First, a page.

Let us talk here about a relatively common brain tumor called meningioma. I shall try to keep this simple yet cover some important aspects. Meningiomas are brain tumors which do not arise from the cells of the brain (as against glioms which arise from glial cells and other tumors which arise from neural cells). As they do not arise from “brain” cells, they actually are extra-axial in location. By that I mean, they are located outside the brain but inside the skull. So meningiomas do not actually “invade” the brain, on the other hand as they grow in size they press on the brain from outside inwards.
This is how meningiomas cause their effects. Depending upon which location the tumor is, as it grows in size it exerts pressure on surrounding structures. Pressure on the surface of the brain may cause seizures (so many patients may present with seizures and when a MRI scan is done the tumor is found), if they are near the optic nerve or tracts patient may present with slowly progressive loss of vision, if near the motor tracts with weakness in the arm and leg, if near the cerebellum with gait and balance problems.
Meningiomas are slow growing tumors and as I stated earlier they usually do not invade the brain (though they may be locally invasive at times and these tumors are called atypical or malignant meningiomas). As these are slow growing, if they are small in size and discovered accidently (as in you went for a MRI for some other reason and a meningioma is found but is not the cause of your symptoms), your doctor may decide not to do anything and just wait and watch and follow you with serial MRI scans. Frequently patients outlive their tumors and die of natural causes without the tumor ever becoming symptomatic. If for some reason it starts increasing in size and becomes symptomatic then a surgical option can be explored.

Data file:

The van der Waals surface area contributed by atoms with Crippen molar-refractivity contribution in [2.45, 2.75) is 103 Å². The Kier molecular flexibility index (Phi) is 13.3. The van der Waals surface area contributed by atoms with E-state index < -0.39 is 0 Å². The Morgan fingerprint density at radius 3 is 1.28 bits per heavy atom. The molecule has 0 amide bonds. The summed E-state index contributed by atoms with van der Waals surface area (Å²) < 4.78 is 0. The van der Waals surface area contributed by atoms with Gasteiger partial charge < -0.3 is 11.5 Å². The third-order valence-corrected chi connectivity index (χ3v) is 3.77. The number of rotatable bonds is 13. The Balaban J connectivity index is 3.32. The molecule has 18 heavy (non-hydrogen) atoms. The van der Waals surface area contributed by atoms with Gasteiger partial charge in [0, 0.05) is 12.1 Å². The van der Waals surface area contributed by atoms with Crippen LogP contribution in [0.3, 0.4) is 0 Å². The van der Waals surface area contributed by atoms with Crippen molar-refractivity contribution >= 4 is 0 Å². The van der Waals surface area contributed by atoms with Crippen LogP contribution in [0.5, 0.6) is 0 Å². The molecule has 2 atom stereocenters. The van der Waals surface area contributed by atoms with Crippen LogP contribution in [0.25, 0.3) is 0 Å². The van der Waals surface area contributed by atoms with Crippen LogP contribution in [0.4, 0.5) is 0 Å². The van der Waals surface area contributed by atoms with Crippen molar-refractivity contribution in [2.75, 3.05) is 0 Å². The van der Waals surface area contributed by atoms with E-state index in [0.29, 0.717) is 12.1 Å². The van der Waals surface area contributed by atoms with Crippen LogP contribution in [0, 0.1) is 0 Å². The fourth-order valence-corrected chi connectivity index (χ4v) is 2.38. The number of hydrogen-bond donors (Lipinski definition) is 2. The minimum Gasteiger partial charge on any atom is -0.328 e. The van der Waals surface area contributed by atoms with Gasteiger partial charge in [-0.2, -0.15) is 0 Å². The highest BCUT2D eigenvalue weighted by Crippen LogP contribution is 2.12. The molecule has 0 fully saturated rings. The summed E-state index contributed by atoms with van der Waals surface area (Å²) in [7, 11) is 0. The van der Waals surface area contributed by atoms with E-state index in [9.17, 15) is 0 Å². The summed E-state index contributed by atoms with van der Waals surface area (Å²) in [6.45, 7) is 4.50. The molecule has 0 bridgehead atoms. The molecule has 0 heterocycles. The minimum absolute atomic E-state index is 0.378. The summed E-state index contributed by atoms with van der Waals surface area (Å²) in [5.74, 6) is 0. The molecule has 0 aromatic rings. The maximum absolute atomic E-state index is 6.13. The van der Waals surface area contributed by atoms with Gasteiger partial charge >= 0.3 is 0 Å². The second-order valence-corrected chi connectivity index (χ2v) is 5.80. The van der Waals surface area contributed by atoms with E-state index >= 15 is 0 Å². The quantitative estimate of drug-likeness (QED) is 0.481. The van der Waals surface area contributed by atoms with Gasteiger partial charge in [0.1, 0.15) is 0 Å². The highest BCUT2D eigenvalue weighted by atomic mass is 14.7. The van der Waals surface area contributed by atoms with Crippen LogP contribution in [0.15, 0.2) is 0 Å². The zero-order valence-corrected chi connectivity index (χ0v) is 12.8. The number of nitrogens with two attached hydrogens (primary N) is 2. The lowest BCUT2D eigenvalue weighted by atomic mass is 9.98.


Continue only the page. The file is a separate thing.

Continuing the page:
So now that we know something about these tumors, we can discuss how to treat them. The treatment option pursued depends upon the size and location of the tumor. If the tumor is the right size and in a surgically accessible location, then it is easy take it out surgically if it is symptomatic. However if the tumor is symptomatic but in a surgically inaccessible location like near the optic nerves then other options like sterotactic radiotherapy may be tried. The management decisions need expert opinion and hence one should consult a specialist.
Nitin Sethi, MD